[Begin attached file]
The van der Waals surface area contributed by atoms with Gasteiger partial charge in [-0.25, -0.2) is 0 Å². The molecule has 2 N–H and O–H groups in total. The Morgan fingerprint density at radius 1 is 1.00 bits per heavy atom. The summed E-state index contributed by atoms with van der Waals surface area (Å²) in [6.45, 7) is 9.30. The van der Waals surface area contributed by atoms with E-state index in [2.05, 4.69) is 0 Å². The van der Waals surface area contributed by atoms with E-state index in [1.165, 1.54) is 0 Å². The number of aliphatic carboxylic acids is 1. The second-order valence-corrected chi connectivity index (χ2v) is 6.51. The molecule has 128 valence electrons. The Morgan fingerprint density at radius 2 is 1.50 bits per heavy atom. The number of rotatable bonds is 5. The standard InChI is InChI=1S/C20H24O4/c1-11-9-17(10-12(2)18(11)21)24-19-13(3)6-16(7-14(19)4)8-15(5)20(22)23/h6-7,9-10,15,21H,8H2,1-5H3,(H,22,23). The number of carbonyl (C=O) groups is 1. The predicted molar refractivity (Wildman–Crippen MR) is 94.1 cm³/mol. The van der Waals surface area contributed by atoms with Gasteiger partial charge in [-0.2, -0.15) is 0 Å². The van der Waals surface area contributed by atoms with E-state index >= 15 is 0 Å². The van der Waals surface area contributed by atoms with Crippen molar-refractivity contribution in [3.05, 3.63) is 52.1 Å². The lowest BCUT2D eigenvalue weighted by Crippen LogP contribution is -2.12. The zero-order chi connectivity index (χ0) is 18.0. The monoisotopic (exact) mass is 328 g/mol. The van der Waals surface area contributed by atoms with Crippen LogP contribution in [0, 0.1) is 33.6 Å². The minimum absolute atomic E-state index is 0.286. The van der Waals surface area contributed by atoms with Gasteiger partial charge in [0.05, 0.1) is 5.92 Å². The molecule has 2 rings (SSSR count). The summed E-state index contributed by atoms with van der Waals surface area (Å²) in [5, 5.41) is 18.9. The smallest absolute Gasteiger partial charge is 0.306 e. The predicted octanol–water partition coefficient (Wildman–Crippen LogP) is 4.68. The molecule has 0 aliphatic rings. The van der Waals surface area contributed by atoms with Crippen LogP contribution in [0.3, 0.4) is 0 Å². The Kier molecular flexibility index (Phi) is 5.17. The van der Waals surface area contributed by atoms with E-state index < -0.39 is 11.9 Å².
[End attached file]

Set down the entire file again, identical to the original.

The van der Waals surface area contributed by atoms with Gasteiger partial charge in [-0.25, -0.2) is 0 Å². The molecule has 2 N–H and O–H groups in total. The Morgan fingerprint density at radius 1 is 1.00 bits per heavy atom. The summed E-state index contributed by atoms with van der Waals surface area (Å²) in [6.45, 7) is 9.30. The van der Waals surface area contributed by atoms with E-state index in [2.05, 4.69) is 0 Å². The van der Waals surface area contributed by atoms with E-state index in [1.165, 1.54) is 0 Å². The number of aliphatic carboxylic acids is 1. The second-order valence-corrected chi connectivity index (χ2v) is 6.51. The molecule has 128 valence electrons. The Morgan fingerprint density at radius 2 is 1.50 bits per heavy atom. The number of rotatable bonds is 5. The standard InChI is InChI=1S/C20H24O4/c1-11-9-17(10-12(2)18(11)21)24-19-13(3)6-16(7-14(19)4)8-15(5)20(22)23/h6-7,9-10,15,21H,8H2,1-5H3,(H,22,23). The number of carbonyl (C=O) groups is 1. The predicted molar refractivity (Wildman–Crippen MR) is 94.1 cm³/mol. The van der Waals surface area contributed by atoms with Gasteiger partial charge in [-0.2, -0.15) is 0 Å². The van der Waals surface area contributed by atoms with E-state index >= 15 is 0 Å². The van der Waals surface area contributed by atoms with Crippen molar-refractivity contribution in [3.05, 3.63) is 52.1 Å². The lowest BCUT2D eigenvalue weighted by Crippen LogP contribution is -2.12. The zero-order chi connectivity index (χ0) is 18.0. The monoisotopic (exact) mass is 328 g/mol. The van der Waals surface area contributed by atoms with Crippen LogP contribution in [0, 0.1) is 33.6 Å². The minimum absolute atomic E-state index is 0.286. The van der Waals surface area contributed by atoms with Gasteiger partial charge in [0.05, 0.1) is 5.92 Å². The molecule has 2 rings (SSSR count). The summed E-state index contributed by atoms with van der Waals surface area (Å²) in [5, 5.41) is 18.9. The smallest absolute Gasteiger partial charge is 0.306 e. The predicted octanol–water partition coefficient (Wildman–Crippen LogP) is 4.68. The molecule has 0 aliphatic rings. The van der Waals surface area contributed by atoms with Crippen LogP contribution in [0.3, 0.4) is 0 Å². The Kier molecular flexibility index (Phi) is 5.17. The van der Waals surface area contributed by atoms with E-state index < -0.39 is 11.9 Å².